Ethics of bird watching
A recent series of posts on the birding forum Birding-Aus discussed the ethics of birding. This thread had a particular emphasis on the practice of some birders of playing recordings of the calls of hard to see birds. This method is used in an attempt to attract the bird to come closer. The theory is that the bird will think this is an interloper on his territory or that it will come to investigate out of curiosity.
Some birders are strongly in favour of this practice and use it often, others use the method sparingly while others are strongly opposed to it. I think that it is cheating, and prefer to use my birding skills to track down the elusive bird. The only concession I make is that I will occasionally use a method called pishing, in which one makes hissing or kissing noises with your mouth. The way I do it is to suck air through my teeth against a tightened lip – it’s actually very easy to do and quite hard to describe in words.
As a result of this discussion, several people posted their bird club’s code of ethics. I thought it was so good I have included it below.
- The welfare of birds must come first.
- Habitat must be protected.
- Nests, eggs and the immediate vicinity must not be disturbed.
- Keep disturbance of birds and their habitat to a minimum.
- Abide by the bird protection laws at all times.
- Keep your pets at home.
- When you find a rare bird, think carefully about whom you should tell.
- Make your records available to the local bird recorder.
- Respect the rights of land owners.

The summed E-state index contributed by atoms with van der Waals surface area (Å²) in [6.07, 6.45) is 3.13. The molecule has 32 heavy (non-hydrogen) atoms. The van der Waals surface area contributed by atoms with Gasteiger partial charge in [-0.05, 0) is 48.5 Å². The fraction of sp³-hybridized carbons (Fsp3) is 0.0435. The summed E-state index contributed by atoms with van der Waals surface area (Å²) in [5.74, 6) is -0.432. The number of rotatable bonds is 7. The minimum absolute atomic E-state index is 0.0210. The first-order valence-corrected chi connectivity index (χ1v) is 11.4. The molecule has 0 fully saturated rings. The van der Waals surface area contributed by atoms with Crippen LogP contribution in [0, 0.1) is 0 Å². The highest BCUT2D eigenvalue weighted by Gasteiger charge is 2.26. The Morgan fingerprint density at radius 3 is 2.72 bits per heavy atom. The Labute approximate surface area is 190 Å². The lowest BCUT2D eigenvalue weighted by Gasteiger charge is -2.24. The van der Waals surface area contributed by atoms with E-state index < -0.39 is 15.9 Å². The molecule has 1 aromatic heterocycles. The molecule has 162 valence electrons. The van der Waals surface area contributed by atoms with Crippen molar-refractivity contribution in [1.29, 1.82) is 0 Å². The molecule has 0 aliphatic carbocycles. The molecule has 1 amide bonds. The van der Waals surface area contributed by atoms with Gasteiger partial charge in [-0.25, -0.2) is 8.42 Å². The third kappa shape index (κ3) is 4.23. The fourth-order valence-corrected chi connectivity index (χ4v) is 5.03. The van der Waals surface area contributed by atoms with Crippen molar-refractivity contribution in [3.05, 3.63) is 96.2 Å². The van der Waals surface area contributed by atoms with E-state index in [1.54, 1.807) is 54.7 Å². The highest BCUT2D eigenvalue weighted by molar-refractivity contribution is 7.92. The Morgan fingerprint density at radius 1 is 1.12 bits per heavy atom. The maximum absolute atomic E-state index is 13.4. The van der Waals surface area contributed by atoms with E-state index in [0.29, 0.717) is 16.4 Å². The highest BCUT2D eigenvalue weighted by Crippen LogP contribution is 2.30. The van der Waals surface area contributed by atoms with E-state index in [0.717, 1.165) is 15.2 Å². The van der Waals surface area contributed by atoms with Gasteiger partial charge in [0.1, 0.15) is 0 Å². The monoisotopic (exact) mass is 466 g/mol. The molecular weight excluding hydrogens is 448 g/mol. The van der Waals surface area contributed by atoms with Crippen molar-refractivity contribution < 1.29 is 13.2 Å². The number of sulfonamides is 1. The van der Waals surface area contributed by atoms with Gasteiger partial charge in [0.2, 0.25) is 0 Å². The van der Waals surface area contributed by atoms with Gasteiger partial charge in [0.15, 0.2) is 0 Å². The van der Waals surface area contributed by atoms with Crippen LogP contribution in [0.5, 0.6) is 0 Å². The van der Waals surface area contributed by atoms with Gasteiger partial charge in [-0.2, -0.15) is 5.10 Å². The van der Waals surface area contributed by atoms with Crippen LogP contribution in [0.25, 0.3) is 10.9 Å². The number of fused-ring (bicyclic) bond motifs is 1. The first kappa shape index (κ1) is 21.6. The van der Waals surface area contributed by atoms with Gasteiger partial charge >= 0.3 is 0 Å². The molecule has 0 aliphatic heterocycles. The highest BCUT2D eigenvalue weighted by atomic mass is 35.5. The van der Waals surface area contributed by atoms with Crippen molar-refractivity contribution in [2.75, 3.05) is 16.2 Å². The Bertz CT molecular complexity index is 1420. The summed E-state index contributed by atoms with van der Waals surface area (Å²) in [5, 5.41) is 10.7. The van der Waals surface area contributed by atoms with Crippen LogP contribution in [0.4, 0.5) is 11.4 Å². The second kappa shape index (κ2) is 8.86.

- Respect the rights of other people in the countryside.
- Be an ambassador for birdwatchers generally. We do not want to be unwelcome in the future
This is a simple list of easy to follow instructions with the welfare of the birds in mind.
Thanks to Alan for posting this on Birding-Aus and the Hunter Bird Observers Club. It’s their code and similar codes have been adopted by other clubs in NSW.
Todays’ photo is of a Yellow Rumped Thornbill, a species that responds well to pishing.
This is not quite the same situation but I tend to be a bit secretive about the localities of some ‘collectable’ species of land snails.
Thanks Snail. Hadn’t considered snails as being ‘collectable.’ We tend to be the same when we find some of the rarer native plants. We take a photo and a GPS reading and leave it at that. Some trusted friends who understand the dangers involved are sometimes shown at a later date. Not all in the plant world can be trusted, however, so we choose carefully whom we tell.
Interesting, it’s not something I do myself, but the birding guides at nearby Hagerman wildlife refuge do use bird calls when we go out birding. Of course, it’s out in the wilds, so the birds aren’t being ‘taught’ to come into danger – and actually doesn’t seem to impress them much anyway.
BTW, recent storms in Florida have killed a large contingent of the whooping crane flock that was being established there. See; http://www.cnn.com/2007/US/02/03/whooping.cranes.ap/index.html
Thanks for the comments Ruth. Opinions are divided on the merits and dangers of calling birds so you can observe them at closer quarters. I use the technique sparingly.
I had already heard of the tragedy of the Whooping Cranes, but thanks for alerting me to this news.